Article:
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Florida Hazing Case Ends in Mistrial

Jurors found `serious bodily injury' unclear. The frat members had beaten a pledge.

October 10, 2006|From the Associated Press

TALLAHASSEE, Fla. — A judge declared a mistrial Monday in the hazing trial of five Florida A&M University fraternity members after the jury said it was perplexed by an undefined legal term and unable to reach a verdict.

The trial would have been the first to test a new state law that makes hazing a felony if it results in death or "serious bodily injury," but the law does not define the latter term.

Jurors deliberated for more than three hours, but the mistrial was declared about 20 minutes after they sent a note to Circuit Judge Kathleen Dekker asking for a more substantial definition of serious bodily injury. The jurors also asked how to distinguish between serious and moderate injury. She told the jury there was no further legal instruction.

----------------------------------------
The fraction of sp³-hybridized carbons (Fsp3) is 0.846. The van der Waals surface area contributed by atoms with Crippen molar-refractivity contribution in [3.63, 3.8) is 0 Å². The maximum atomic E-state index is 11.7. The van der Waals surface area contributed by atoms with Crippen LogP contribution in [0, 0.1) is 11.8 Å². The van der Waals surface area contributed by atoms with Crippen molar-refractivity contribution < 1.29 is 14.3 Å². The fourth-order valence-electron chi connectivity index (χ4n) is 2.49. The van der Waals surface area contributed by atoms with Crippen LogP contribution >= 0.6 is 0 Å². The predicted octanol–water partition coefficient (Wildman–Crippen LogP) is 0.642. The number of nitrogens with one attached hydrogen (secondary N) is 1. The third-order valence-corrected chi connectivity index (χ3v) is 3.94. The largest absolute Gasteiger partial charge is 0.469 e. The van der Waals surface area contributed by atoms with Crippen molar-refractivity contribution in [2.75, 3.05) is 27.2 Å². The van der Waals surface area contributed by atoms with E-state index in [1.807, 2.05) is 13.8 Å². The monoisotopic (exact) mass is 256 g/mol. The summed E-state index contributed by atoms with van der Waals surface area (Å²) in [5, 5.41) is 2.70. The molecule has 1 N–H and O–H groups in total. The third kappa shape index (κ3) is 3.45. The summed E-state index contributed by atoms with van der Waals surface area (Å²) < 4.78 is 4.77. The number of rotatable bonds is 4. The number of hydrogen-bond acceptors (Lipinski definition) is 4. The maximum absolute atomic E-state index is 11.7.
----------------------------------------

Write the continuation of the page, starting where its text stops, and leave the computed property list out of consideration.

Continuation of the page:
"That is a very serious legal term and it has been defined in other statutes and yet for whatever reason it's not defined in this one," said defense lawyer Chuck Hobbs.

Dekker had told the six-member jury it means injury that is neither slight nor moderate.

Four Kappa Alpha Psi brothers were charged with using canes, boxing gloves and bare fists to beat aspiring fraternity member Marcus Jones, 20. The Decatur, Ga. native said he was beaten so severely over a four-night initiation that he suffered a broken eardrum and needed surgery on his buttocks.

The fifth defendant was accused of assisting in the alleged hazing by encouraging Jones and other would-be fraternity members to bear up under the beatings and revived them with water when they passed out.

The defendants accused of striking Jones are Michael Morton, 23, of Fort Lauderdale; Brian Bowman, 23, of Oakland, Calif.; Cory Gray, 22, of Montgomery, Ala., and Marcus Hughes, 21, of Fort Lauderdale. Jason Harris, 25, of Jacksonville, was accused of assisting them.

"This was no accident. This was no joke. This was not playtime at the frat house," Assistant State Atty. Frank Allman said in his closing argument. "This was intentional. This was dangerous."

Florida's 2005 hazing law makes it a third-degree felony, with penalties ranging from probation to five years in prison. The defendants were charged only with the felony, so the jury could not convict them of a misdemeanor hazing charge.

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